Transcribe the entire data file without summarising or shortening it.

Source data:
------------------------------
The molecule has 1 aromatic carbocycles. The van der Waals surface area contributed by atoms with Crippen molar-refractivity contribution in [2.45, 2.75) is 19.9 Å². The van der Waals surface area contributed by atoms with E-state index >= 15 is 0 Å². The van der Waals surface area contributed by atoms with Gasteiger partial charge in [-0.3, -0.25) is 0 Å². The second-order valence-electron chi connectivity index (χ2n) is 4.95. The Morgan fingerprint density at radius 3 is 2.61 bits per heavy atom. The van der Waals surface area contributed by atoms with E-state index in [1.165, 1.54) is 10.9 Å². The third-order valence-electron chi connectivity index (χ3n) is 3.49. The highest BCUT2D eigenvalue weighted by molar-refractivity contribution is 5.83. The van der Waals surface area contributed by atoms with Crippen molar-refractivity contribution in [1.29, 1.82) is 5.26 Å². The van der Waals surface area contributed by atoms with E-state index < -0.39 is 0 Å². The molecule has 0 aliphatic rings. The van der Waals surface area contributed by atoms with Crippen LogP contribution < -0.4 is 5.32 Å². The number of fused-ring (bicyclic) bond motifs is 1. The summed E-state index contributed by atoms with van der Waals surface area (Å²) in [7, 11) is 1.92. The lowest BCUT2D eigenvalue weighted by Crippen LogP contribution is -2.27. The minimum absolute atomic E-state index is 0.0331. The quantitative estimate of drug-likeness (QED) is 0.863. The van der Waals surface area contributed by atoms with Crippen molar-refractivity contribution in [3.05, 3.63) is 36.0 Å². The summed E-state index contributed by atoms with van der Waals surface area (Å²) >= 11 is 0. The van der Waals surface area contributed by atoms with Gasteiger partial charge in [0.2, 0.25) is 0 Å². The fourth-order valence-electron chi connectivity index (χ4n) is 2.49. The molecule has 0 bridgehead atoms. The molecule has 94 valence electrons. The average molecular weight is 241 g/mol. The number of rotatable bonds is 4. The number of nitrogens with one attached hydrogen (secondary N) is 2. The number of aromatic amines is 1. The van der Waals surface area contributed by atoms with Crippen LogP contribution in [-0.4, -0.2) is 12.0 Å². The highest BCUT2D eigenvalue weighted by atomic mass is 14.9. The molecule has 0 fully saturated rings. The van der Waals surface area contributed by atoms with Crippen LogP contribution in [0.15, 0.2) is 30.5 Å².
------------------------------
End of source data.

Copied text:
The molecule has 1 aromatic carbocycles. The van der Waals surface area contributed by atoms with Crippen molar-refractivity contribution in [2.45, 2.75) is 19.9 Å². The van der Waals surface area contributed by atoms with E-state index >= 15 is 0 Å². The van der Waals surface area contributed by atoms with Gasteiger partial charge in [-0.3, -0.25) is 0 Å². The second-order valence-electron chi connectivity index (χ2n) is 4.95. The Morgan fingerprint density at radius 3 is 2.61 bits per heavy atom. The van der Waals surface area contributed by atoms with E-state index in [1.165, 1.54) is 10.9 Å². The third-order valence-electron chi connectivity index (χ3n) is 3.49. The highest BCUT2D eigenvalue weighted by molar-refractivity contribution is 5.83. The van der Waals surface area contributed by atoms with Crippen molar-refractivity contribution in [1.29, 1.82) is 5.26 Å². The van der Waals surface area contributed by atoms with E-state index < -0.39 is 0 Å². The molecule has 0 aliphatic rings. The van der Waals surface area contributed by atoms with Crippen LogP contribution < -0.4 is 5.32 Å². The number of fused-ring (bicyclic) bond motifs is 1. The summed E-state index contributed by atoms with van der Waals surface area (Å²) in [7, 11) is 1.92. The lowest BCUT2D eigenvalue weighted by Crippen LogP contribution is -2.27. The minimum absolute atomic E-state index is 0.0331. The quantitative estimate of drug-likeness (QED) is 0.863. The van der Waals surface area contributed by atoms with Crippen molar-refractivity contribution in [3.05, 3.63) is 36.0 Å². The summed E-state index contributed by atoms with van der Waals surface area (Å²) >= 11 is 0. The van der Waals surface area contributed by atoms with Gasteiger partial charge in [0.2, 0.25) is 0 Å². The fourth-order valence-electron chi connectivity index (χ4n) is 2.49. The molecule has 0 bridgehead atoms. The molecule has 94 valence electrons. The average molecular weight is 241 g/mol. The number of rotatable bonds is 4. The number of nitrogens with one attached hydrogen (secondary N) is 2. The number of aromatic amines is 1. The van der Waals surface area contributed by atoms with Crippen LogP contribution in [-0.4, -0.2) is 12.0 Å². The highest BCUT2D eigenvalue weighted by atomic mass is 14.9. The molecule has 0 fully saturated rings. The van der Waals surface area contributed by atoms with Crippen LogP contribution in [0.15, 0.2) is 30.5 Å².